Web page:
Had it not been for a late-season knee injury as a rookie, Sydney Brown likely would’ve pushed Blankenship for a starting job. Brown, a heat-seeking missile, energy generator and throwback, was a spectator for OTAs and minicamp as he works his way back but was spotted running on a side field.

Brown would also routinely position himself behind the secondary during team drills, observing and logging mental reps. While he appears ahead of schedule, it remains to be seen how much of an instantaneous boost Brown can provide upon return, without an acclimation period into Fangio’s defense.

The Eagles also have Avonte Maddox and James Bradberry, a pair of veteran cornerbacks cross-training at the position. Maddox, who has repped at safety in game situations and flashed a bit during spring practices, has missed 13 games over the past two seasons and isn’t exactly a lock to make the roster.

Even if he does, one would presume his focus would be at his natural position, nickelback, ahead of anything else.

The embattled Bradberry, eyeing a resurgence following a drastic decline in performance, never had an opportunity to showcase his chops at safety during minicamp after coming up lame during individual drills moments into the initial session.

Bradberry was held out of the remaining two practices. I’m skeptical of how his skill-set translates to the position, but in an effort to salvage his career, he’s expected to get a long look in training camp.

There’s also second-year holdovers Mekhi Garner and Tristin McCollum, 2023 practice squad alums who were each elevated for three regular-games games and the postseason game against the Bucs.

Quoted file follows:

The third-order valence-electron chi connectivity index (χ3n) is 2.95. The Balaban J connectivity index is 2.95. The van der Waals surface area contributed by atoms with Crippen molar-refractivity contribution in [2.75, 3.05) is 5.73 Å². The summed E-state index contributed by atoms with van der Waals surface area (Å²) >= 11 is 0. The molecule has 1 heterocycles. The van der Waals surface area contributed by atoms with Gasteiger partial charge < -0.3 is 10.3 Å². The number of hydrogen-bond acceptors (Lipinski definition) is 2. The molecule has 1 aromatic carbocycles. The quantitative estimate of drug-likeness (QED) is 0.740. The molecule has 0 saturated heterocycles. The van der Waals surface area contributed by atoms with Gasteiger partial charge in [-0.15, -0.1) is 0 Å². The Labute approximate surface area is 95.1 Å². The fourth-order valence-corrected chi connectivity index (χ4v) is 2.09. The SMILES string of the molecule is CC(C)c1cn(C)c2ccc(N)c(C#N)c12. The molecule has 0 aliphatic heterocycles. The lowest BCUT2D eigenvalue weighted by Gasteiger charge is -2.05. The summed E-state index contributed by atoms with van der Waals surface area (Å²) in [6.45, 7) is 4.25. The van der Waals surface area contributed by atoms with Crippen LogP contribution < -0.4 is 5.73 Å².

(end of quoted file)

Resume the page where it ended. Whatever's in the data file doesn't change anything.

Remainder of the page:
Garner, a converted corner, looks the part at 6-foot-2, 212 pounds. Another throwback who moves well in space and plays the game with an edge, Garner has good ball skills and doubles as a menace on special teams. The LSU product was narrowly edged out of a roster spot last summer and should make another run, but doesn’t offer much in the way of experience.

Tristin McCollum

GETTY IMAGES: S Tristin McCollum was active three times last year and held his own when asked to get on the field.

McCollum, at 6-foot-3, boasts terrific length to go along with a sharp football mind and solid range. It’s worth noting that McCollum predominately worked with the second-team during spring practices.

Special teams will be his ticket onto the roster, but like Garner, McCollum lacks game reps at his position of trade.

If you’re looking for a dark horse, keep an eye on Andre Sam, a rookie free agent from LSU. At 5-foot-10, 194 pounds, Sam doesn’t sport a prototypical build. And at 25 years old, he’s considered to be on the older side for rookies.

But the Eagles doled out a decent guarantee ($150,000) and Sam was fairly active this spring. With 2020 being the exception, the Eagles have an extensive track record of keeping at least one undrafted rookie on the initial 53-man roster. Sam fits the bill.

While the Eagles have plenty of names at safety, they also have injury concerns and inexperience clouding the positional outlook there.

Rookie cornerback Cooper DeJean could eventually undertake double duty, but that would be a projection. It also might not be wise to overburden a first-year player by throwing too much at him at once.

Rather than rely on cross-training, the Eagles need a definitive plan at furnishing the position with viable depth solutions.

– Andrew DiCecco (@AndrewDiCecco) is a Staff Reporter/Content Producer for InsideTheBirds.com.